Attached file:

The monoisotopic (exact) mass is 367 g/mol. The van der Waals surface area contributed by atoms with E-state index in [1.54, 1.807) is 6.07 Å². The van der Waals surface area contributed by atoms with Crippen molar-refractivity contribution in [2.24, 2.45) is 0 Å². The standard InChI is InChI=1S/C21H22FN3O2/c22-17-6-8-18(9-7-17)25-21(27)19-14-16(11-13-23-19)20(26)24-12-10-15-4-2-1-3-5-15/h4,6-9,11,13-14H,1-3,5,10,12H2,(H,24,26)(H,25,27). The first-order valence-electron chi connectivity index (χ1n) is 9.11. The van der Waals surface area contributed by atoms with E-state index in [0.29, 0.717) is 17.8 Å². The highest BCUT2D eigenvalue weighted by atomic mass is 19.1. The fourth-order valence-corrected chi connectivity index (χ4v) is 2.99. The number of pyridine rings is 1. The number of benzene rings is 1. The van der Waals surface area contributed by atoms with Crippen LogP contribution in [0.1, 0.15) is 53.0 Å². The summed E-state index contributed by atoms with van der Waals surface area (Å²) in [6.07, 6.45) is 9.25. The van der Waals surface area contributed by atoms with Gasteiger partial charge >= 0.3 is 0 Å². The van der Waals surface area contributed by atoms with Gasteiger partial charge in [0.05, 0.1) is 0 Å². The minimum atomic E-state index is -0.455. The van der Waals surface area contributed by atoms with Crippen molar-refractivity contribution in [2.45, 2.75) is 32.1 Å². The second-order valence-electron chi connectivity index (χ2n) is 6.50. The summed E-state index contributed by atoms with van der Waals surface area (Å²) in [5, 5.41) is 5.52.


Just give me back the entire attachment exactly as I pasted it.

The monoisotopic (exact) mass is 367 g/mol. The van der Waals surface area contributed by atoms with E-state index in [1.54, 1.807) is 6.07 Å². The van der Waals surface area contributed by atoms with Crippen molar-refractivity contribution in [2.24, 2.45) is 0 Å². The standard InChI is InChI=1S/C21H22FN3O2/c22-17-6-8-18(9-7-17)25-21(27)19-14-16(11-13-23-19)20(26)24-12-10-15-4-2-1-3-5-15/h4,6-9,11,13-14H,1-3,5,10,12H2,(H,24,26)(H,25,27). The first-order valence-electron chi connectivity index (χ1n) is 9.11. The van der Waals surface area contributed by atoms with E-state index in [0.29, 0.717) is 17.8 Å². The highest BCUT2D eigenvalue weighted by atomic mass is 19.1. The fourth-order valence-corrected chi connectivity index (χ4v) is 2.99. The number of pyridine rings is 1. The number of benzene rings is 1. The van der Waals surface area contributed by atoms with Crippen LogP contribution in [0.1, 0.15) is 53.0 Å². The summed E-state index contributed by atoms with van der Waals surface area (Å²) in [6.07, 6.45) is 9.25. The van der Waals surface area contributed by atoms with Gasteiger partial charge >= 0.3 is 0 Å². The van der Waals surface area contributed by atoms with Gasteiger partial charge in [0.05, 0.1) is 0 Å². The minimum atomic E-state index is -0.455. The van der Waals surface area contributed by atoms with Crippen molar-refractivity contribution in [2.45, 2.75) is 32.1 Å². The second-order valence-electron chi connectivity index (χ2n) is 6.50. The summed E-state index contributed by atoms with van der Waals surface area (Å²) in [5, 5.41) is 5.52.